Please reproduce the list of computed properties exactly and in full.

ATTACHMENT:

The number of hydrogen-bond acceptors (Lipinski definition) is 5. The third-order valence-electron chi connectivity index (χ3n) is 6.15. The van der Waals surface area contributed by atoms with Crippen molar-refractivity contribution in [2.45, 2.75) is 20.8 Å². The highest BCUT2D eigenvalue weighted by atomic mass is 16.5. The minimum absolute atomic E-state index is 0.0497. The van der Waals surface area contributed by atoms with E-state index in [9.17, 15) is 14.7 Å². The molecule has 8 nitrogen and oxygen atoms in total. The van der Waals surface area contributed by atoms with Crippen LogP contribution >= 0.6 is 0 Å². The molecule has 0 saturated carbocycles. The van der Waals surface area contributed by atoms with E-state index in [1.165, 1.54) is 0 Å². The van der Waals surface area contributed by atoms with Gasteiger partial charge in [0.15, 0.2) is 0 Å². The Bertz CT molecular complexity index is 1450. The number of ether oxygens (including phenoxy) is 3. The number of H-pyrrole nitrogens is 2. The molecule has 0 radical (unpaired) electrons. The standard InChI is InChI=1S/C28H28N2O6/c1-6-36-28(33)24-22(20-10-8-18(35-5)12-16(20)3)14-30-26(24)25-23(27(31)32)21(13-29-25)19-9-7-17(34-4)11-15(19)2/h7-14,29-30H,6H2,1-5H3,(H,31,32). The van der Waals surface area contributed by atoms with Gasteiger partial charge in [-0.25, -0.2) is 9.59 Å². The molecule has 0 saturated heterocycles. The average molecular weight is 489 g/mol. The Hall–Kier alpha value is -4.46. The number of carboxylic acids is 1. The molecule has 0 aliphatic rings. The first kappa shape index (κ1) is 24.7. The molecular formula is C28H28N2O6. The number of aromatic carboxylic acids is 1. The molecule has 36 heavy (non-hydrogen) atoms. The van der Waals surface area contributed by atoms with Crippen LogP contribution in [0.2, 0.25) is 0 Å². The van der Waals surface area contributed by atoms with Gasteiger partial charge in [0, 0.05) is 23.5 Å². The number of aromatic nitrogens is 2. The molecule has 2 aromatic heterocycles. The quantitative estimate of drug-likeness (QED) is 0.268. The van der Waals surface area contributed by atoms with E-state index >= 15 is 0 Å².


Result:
The number of hydrogen-bond acceptors (Lipinski definition) is 5. The third-order valence-electron chi connectivity index (χ3n) is 6.15. The van der Waals surface area contributed by atoms with Crippen molar-refractivity contribution in [2.45, 2.75) is 20.8 Å². The highest BCUT2D eigenvalue weighted by atomic mass is 16.5. The minimum absolute atomic E-state index is 0.0497. The van der Waals surface area contributed by atoms with E-state index in [9.17, 15) is 14.7 Å². The molecule has 8 nitrogen and oxygen atoms in total. The van der Waals surface area contributed by atoms with Crippen LogP contribution >= 0.6 is 0 Å². The molecule has 0 saturated carbocycles. The van der Waals surface area contributed by atoms with E-state index in [1.165, 1.54) is 0 Å². The van der Waals surface area contributed by atoms with Gasteiger partial charge in [0.15, 0.2) is 0 Å². The Bertz CT molecular complexity index is 1450. The number of ether oxygens (including phenoxy) is 3. The number of H-pyrrole nitrogens is 2. The molecule has 0 radical (unpaired) electrons. The standard InChI is InChI=1S/C28H28N2O6/c1-6-36-28(33)24-22(20-10-8-18(35-5)12-16(20)3)14-30-26(24)25-23(27(31)32)21(13-29-25)19-9-7-17(34-4)11-15(19)2/h7-14,29-30H,6H2,1-5H3,(H,31,32). The van der Waals surface area contributed by atoms with Gasteiger partial charge in [-0.25, -0.2) is 9.59 Å². The molecule has 0 saturated heterocycles. The average molecular weight is 489 g/mol. The Hall–Kier alpha value is -4.46. The number of carboxylic acids is 1. The molecule has 0 aliphatic rings. The first kappa shape index (κ1) is 24.7. The molecular formula is C28H28N2O6. The number of aromatic carboxylic acids is 1. The molecule has 36 heavy (non-hydrogen) atoms. The van der Waals surface area contributed by atoms with Crippen LogP contribution in [0.2, 0.25) is 0 Å². The van der Waals surface area contributed by atoms with Gasteiger partial charge in [0, 0.05) is 23.5 Å². The number of aromatic nitrogens is 2. The molecule has 2 aromatic heterocycles. The quantitative estimate of drug-likeness (QED) is 0.268. The van der Waals surface area contributed by atoms with E-state index >= 15 is 0 Å².